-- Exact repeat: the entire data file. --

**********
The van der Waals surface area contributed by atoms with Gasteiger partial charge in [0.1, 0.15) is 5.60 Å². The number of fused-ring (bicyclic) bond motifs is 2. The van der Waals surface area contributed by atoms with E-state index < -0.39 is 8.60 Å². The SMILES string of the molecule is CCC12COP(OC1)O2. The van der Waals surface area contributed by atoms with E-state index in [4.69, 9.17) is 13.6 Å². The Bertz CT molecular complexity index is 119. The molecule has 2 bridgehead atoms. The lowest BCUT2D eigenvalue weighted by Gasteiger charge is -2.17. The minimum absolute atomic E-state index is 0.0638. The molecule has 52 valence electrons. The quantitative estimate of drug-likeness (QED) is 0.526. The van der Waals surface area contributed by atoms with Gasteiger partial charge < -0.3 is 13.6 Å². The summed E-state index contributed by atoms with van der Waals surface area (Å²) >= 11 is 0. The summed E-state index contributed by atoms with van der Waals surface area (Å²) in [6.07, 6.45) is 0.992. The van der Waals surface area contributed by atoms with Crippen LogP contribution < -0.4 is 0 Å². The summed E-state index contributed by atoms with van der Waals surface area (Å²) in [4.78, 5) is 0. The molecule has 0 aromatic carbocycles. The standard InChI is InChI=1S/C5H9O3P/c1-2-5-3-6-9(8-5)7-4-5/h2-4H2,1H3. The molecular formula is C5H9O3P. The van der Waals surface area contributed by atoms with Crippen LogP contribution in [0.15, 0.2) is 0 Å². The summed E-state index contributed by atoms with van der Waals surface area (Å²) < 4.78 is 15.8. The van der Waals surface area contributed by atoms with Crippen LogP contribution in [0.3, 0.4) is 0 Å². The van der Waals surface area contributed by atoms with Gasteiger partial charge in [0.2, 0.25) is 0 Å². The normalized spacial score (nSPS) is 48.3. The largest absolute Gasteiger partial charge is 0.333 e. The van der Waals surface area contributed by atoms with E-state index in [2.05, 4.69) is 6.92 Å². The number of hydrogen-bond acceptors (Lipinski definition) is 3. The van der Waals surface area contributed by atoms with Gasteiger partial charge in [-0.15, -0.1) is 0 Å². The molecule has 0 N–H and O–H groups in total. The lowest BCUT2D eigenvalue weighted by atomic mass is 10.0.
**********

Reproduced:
The van der Waals surface area contributed by atoms with Gasteiger partial charge in [0.1, 0.15) is 5.60 Å². The number of fused-ring (bicyclic) bond motifs is 2. The van der Waals surface area contributed by atoms with E-state index < -0.39 is 8.60 Å². The SMILES string of the molecule is CCC12COP(OC1)O2. The van der Waals surface area contributed by atoms with E-state index in [4.69, 9.17) is 13.6 Å². The Bertz CT molecular complexity index is 119. The molecule has 2 bridgehead atoms. The lowest BCUT2D eigenvalue weighted by Gasteiger charge is -2.17. The minimum absolute atomic E-state index is 0.0638. The molecule has 52 valence electrons. The quantitative estimate of drug-likeness (QED) is 0.526. The van der Waals surface area contributed by atoms with Gasteiger partial charge < -0.3 is 13.6 Å². The summed E-state index contributed by atoms with van der Waals surface area (Å²) >= 11 is 0. The summed E-state index contributed by atoms with van der Waals surface area (Å²) in [6.07, 6.45) is 0.992. The van der Waals surface area contributed by atoms with Crippen LogP contribution < -0.4 is 0 Å². The summed E-state index contributed by atoms with van der Waals surface area (Å²) in [4.78, 5) is 0. The molecule has 0 aromatic carbocycles. The standard InChI is InChI=1S/C5H9O3P/c1-2-5-3-6-9(8-5)7-4-5/h2-4H2,1H3. The molecular formula is C5H9O3P. The van der Waals surface area contributed by atoms with Crippen LogP contribution in [0.15, 0.2) is 0 Å². The summed E-state index contributed by atoms with van der Waals surface area (Å²) < 4.78 is 15.8. The van der Waals surface area contributed by atoms with Crippen LogP contribution in [0.3, 0.4) is 0 Å². The van der Waals surface area contributed by atoms with Gasteiger partial charge in [0.2, 0.25) is 0 Å². The normalized spacial score (nSPS) is 48.3. The largest absolute Gasteiger partial charge is 0.333 e. The van der Waals surface area contributed by atoms with E-state index in [2.05, 4.69) is 6.92 Å². The number of hydrogen-bond acceptors (Lipinski definition) is 3. The van der Waals surface area contributed by atoms with Gasteiger partial charge in [-0.15, -0.1) is 0 Å². The molecule has 0 N–H and O–H groups in total. The lowest BCUT2D eigenvalue weighted by atomic mass is 10.0.